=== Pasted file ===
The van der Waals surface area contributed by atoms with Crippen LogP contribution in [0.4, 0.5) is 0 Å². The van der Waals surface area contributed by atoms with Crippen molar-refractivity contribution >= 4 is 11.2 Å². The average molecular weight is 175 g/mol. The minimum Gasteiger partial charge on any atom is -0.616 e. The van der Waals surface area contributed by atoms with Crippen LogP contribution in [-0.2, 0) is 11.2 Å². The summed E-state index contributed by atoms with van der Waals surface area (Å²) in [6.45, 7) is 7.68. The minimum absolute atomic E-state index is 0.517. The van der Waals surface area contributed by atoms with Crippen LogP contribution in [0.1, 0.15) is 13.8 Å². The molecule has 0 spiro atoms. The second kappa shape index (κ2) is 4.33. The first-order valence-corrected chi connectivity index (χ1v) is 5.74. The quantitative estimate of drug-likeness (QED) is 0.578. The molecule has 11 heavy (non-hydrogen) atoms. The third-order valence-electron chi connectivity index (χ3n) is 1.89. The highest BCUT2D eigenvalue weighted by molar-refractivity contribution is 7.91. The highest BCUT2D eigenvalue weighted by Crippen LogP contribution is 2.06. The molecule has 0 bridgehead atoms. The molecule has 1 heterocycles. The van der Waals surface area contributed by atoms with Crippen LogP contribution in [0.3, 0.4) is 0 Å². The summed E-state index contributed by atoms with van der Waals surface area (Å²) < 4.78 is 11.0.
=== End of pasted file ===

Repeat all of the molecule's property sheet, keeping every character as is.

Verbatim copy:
The van der Waals surface area contributed by atoms with Crippen LogP contribution in [0.4, 0.5) is 0 Å². The van der Waals surface area contributed by atoms with Crippen molar-refractivity contribution >= 4 is 11.2 Å². The average molecular weight is 175 g/mol. The minimum Gasteiger partial charge on any atom is -0.616 e. The van der Waals surface area contributed by atoms with Crippen LogP contribution in [-0.2, 0) is 11.2 Å². The summed E-state index contributed by atoms with van der Waals surface area (Å²) in [6.45, 7) is 7.68. The minimum absolute atomic E-state index is 0.517. The van der Waals surface area contributed by atoms with Crippen LogP contribution in [0.1, 0.15) is 13.8 Å². The molecule has 0 spiro atoms. The second kappa shape index (κ2) is 4.33. The first-order valence-corrected chi connectivity index (χ1v) is 5.74. The quantitative estimate of drug-likeness (QED) is 0.578. The molecule has 11 heavy (non-hydrogen) atoms. The third-order valence-electron chi connectivity index (χ3n) is 1.89. The highest BCUT2D eigenvalue weighted by molar-refractivity contribution is 7.91. The highest BCUT2D eigenvalue weighted by Crippen LogP contribution is 2.06. The molecule has 0 bridgehead atoms. The molecule has 1 heterocycles. The van der Waals surface area contributed by atoms with Crippen LogP contribution in [0.3, 0.4) is 0 Å². The summed E-state index contributed by atoms with van der Waals surface area (Å²) < 4.78 is 11.0.